Ex-Loudoun, Virginia Superintendent, School Official’s Indictments Unsealed

The indictments were unsealed a week after the release of a blistering report criticizing how the school system handled the two sexual assaults.
Gray School Lockers
Photo: Joshua Hoehne/Unsplash

(The Center Square) – A special grand jury indicted a former Loudoun County school superintendent and the district’s public information officer on four counts related to the school system’s handling of two sexual assaults by the same student. 

A Loudoun County judge ordered the unsealing Monday of the four indictments issued by the special grand jury against former Superintendent Scott Ziegler and Public Information Officer Wayde Byard. The grand jury had initially returned a true bill against Ziegler in June, followed by two additional indictments in September, according to a press release from the attorney general’s office. The special grand jury was empaneled in April at the request of Attorney General Jason Miyares. 

Ziegler was indicted on three misdemeanors ––one count of false publication, one of prohibited conduct and another of penalizing an employee for a court appearance. Byard was indicted on one count of felony perjury. 

The indictments were unsealed a week after the release of a blistering report criticizing how the school system handled the two sexual assaults. Ziegler was fired during a closed session of last week’s school board meeting, a day after a special grand jury report was released. According to 7News, Ziegler’s contract says he is entitled to receive compensation over a 12-month period of his over $300,000 annual salary.

The first assault occurred in a girl’s restroom at Stone Bridge High School in May 2021, and the second assault occurred in October 2021 after the perpetrator was transferred to Broad Run High School. The teen was later convicted. 

The assaults sparked community outrage and made national headlines. In the report on the board’s handling of both assaults, the special grand jury concluded LCPS administrators “failed at every juncture” and were “looking out for their own interests instead of the best interests of LCPS.”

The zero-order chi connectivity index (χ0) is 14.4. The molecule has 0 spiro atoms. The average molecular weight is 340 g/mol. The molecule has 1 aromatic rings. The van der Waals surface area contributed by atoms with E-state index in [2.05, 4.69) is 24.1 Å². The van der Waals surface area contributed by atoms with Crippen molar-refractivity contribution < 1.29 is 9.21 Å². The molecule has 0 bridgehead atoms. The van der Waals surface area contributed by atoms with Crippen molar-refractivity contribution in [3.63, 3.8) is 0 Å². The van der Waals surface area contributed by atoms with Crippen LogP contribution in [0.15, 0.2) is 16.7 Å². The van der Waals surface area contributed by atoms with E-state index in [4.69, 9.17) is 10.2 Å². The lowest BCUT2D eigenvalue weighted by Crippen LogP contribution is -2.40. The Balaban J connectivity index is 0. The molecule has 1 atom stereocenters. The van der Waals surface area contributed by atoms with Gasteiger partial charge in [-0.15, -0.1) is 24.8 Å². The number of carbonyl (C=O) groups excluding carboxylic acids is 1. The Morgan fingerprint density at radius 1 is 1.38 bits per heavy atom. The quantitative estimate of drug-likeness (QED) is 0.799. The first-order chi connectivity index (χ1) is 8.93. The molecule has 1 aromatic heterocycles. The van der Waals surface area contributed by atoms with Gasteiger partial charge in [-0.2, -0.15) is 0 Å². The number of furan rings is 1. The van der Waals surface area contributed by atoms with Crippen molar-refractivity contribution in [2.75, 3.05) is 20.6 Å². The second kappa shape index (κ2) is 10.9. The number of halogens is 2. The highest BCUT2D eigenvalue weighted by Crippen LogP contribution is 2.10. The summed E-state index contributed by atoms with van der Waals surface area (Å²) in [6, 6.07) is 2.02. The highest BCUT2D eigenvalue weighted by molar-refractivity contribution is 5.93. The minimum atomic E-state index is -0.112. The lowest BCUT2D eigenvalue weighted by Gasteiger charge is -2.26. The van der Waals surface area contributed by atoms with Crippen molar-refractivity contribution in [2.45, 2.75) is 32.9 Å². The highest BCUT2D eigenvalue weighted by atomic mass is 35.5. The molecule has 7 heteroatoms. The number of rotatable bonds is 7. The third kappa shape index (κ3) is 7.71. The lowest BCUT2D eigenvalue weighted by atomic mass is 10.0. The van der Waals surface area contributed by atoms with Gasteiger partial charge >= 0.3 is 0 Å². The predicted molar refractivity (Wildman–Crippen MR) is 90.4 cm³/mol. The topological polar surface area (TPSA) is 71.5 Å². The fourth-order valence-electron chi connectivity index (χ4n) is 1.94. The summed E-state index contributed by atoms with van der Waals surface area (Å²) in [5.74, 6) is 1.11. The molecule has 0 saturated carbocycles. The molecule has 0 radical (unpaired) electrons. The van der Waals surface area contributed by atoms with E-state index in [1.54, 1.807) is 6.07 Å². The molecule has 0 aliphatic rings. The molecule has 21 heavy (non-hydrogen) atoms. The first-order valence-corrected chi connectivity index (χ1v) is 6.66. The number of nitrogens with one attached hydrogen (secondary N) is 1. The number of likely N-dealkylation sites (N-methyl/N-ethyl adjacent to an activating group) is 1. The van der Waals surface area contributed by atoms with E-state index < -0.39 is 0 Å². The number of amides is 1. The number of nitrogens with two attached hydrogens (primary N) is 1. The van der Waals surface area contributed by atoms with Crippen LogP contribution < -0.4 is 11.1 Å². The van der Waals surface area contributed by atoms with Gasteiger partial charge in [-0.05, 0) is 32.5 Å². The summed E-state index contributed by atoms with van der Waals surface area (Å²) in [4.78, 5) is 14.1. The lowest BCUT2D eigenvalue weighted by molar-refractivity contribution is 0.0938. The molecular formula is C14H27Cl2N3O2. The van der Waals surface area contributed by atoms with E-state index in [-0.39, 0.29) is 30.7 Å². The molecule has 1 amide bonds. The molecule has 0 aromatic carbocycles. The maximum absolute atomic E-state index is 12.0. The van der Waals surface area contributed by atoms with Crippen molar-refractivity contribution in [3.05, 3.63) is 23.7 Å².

The report also accused Ziegler of lying at a school board meeting about the May 2021 assault. Ziegler had initially informed board members about the first sexual assault, but later said during a public meeting he was not aware of any assaults occurring in school bathrooms, as previously reported by The Center Square

LCPS announced Monday night Byrd was placed on leave after the indictments were unsealed. 

“While LCPS will await any additional updates from the special grand jury, LCPS plans to address the recommendations of the special grand jury in the school board’s Dec. 13, 2022 work session,” the school district wrote in a press release. “The board will consider policy-related and process improvements to implement to further ensure the safety and care of all LCPS staff and students and restore trust within our community.” 

Ian Prior, executive director of Fight for Schools, issued a statement recognizing the parents of Loudoun County “who have stood up for years highlighting the arrogance, incompetence and gross neglect of those leaders.”

“We are beyond pleased that the families who were harmed by the egregious failures of the leadership of Loudoun County Public Schools, exacerbated by its repeated acts of deceit and dishonesty, will receive some measure of justice,” Prior said.

Madison Hirneisen
Madison Hirneisen is a staff reporter covering California for The Center Square. Madison has experience covering both local and national news. She currently resides in Southern California.

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